And it goes on to further this idea. If you want to argue against the reasoning of Salmon P. Chase, go ahead. But that was the last ruling on the subject. No exit.

        Ragspierre in reply to gospace. | June 26, 2016 at 7:38 pm

        “And when these Articles were found to be inadequate to the exigencies of the country, the Constitution was ordained ‘to form a more perfect Union.’”

        Yep. Second EXPERIMENT. A “MORE” perfect union. NOT THE PERFECT and indissoluble union. Just another try.

        And NOTE that the Framers understood that, and they provided for a means to amend their EXPERIMENT, under its own terms. And NOT ONE of them at the time EVEN SUGGESTED that the states subsumed their sovereignty EXCEPT as to very LIMITED matters, and NEVER without recourse to taking up their SOVEREIGNTY at will.

        Duh.

The role of the Federal Government has expanded far beyond the founders original intent. Ten states could leave and it won’t solve that problem. A better option would be the constitutional convention that some conservatives have proposed, and I would not be surprised to see something like that happen in my lifetime, especially if the US gets in dire economic straits (and all signs point to yes).

    Luapious in reply to tyates. | June 26, 2016 at 10:09 pm

    I live in a state where the state constitution can be amended by petition and popular vote. This means that we have provisions in our constitution for the teacher/student ratio in class rooms and the care and feeding of hogs.

    Can you imagine a constitutional convention today with west coast (and east coast) digbats as members ?

Southwest Chuck | June 26, 2016 at 4:57 pm

I say let the majority of CA population secede ….. but keep (create) the new, free State of Jefferson in it’s place (from all the red rural counties). We gain a Red State replacing a Blue, and add 2 more Senate seats and a hand full of Congressional seats. “F” CA … and I’m a life-long resident, born and raised there (but from parents reared in the free State of Arkansas). (thumbs-up) 😉

if they succeed in seceding, i’ll have to leave immediately, before the fascists can arrest me for owning firearms…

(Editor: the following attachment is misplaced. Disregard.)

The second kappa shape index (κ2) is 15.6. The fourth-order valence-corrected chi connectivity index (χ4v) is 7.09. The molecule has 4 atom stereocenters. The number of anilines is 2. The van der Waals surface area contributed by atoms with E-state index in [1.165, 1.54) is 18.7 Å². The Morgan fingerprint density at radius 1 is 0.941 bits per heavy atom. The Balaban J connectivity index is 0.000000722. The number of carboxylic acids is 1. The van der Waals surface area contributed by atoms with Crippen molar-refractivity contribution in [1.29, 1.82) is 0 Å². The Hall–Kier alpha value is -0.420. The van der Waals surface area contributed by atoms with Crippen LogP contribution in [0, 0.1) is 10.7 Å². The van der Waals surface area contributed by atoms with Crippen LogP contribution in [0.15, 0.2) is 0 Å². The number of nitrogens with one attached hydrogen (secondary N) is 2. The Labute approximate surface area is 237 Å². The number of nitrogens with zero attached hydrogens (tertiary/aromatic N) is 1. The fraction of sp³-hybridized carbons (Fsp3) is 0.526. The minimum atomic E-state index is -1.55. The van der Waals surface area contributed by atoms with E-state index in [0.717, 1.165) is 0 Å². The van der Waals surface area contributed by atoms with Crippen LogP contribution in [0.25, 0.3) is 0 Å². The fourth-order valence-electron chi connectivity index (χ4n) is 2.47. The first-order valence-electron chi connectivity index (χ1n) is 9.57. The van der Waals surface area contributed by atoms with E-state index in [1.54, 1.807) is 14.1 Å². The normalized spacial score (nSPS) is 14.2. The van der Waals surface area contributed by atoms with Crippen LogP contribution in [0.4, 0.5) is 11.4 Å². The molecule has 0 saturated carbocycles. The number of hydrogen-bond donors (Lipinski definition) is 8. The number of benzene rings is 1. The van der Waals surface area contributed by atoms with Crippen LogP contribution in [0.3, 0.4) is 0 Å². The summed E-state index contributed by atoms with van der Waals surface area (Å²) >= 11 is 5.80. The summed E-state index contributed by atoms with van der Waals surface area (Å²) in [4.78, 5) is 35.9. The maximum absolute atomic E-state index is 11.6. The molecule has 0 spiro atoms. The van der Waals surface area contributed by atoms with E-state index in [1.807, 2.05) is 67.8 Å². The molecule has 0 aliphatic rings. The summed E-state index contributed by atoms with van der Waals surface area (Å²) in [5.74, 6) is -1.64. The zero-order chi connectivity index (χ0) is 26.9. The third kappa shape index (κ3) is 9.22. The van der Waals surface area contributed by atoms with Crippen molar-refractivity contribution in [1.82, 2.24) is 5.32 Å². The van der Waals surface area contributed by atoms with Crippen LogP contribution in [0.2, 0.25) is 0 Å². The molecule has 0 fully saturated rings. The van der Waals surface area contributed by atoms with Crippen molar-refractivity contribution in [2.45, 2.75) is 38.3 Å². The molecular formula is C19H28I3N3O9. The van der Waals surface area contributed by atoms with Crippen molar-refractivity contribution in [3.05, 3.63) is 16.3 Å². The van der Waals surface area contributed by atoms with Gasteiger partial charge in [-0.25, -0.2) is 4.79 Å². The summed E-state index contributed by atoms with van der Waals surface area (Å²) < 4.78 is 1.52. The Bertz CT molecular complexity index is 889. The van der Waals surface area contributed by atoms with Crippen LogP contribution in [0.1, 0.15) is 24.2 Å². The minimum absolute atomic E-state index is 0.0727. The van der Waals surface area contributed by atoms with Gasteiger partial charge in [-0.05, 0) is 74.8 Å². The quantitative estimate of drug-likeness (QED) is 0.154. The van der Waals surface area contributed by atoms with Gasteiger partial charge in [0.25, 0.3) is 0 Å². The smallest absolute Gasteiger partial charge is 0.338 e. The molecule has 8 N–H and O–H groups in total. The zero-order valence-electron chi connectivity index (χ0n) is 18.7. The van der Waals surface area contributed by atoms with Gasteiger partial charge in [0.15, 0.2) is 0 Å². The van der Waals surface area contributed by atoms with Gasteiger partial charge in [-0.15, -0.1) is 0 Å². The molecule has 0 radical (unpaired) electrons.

Reconquista Dos….. El Norte will be three cities and the rest a lot like Chiapas. Better yet… past a Constitutional Amendment that any state declaring bankruptcy reverts to a territory with no congressional representation until they have 10 years out of debt… and no US government bailouts.

CA is dependent on OR and TX for power, OR, NV and AZ for water. Would the current agreements still be valid with CA a country?

It would be interesting to see.The first thing I think is that this will not be a unilateral succession. If California tried it alone, we would just cut off power and water and they would be at the negotiating table within a week.

Part of California would stay,the big deal would be what part. I wonder if it would be logistically possible to move large chunks of population like San Fransisco. But I don’t know enough about the demographics to see how that would all work out.

One thing for sure, the succeeding part would have to pay to build a wall separating it from the US.

I don’t see this minicountry going long without either rejoining the US or joining Mexico. Probably joining Mexico. It would be interesting to see.

Pettifogger | June 27, 2016 at 8:59 am

A grouping of southern, plains, and mountain states, including Texas, would be good. We’d need access to the Pacific. San Diego would fill the bill, and where would California get an army?

Its already part of Mexico so just formalize it.

I moved from Wisconsin to Colorado a few years ago, to be with family. However, Colorado is just getting Californicated, so in February of this year I moved to Texas. When the big one, whatever that is, happens, I want to be in Texas.

As Davey Crockett once said in one of those movies, “I’m going to Texas. The rest of you can go to Hell.”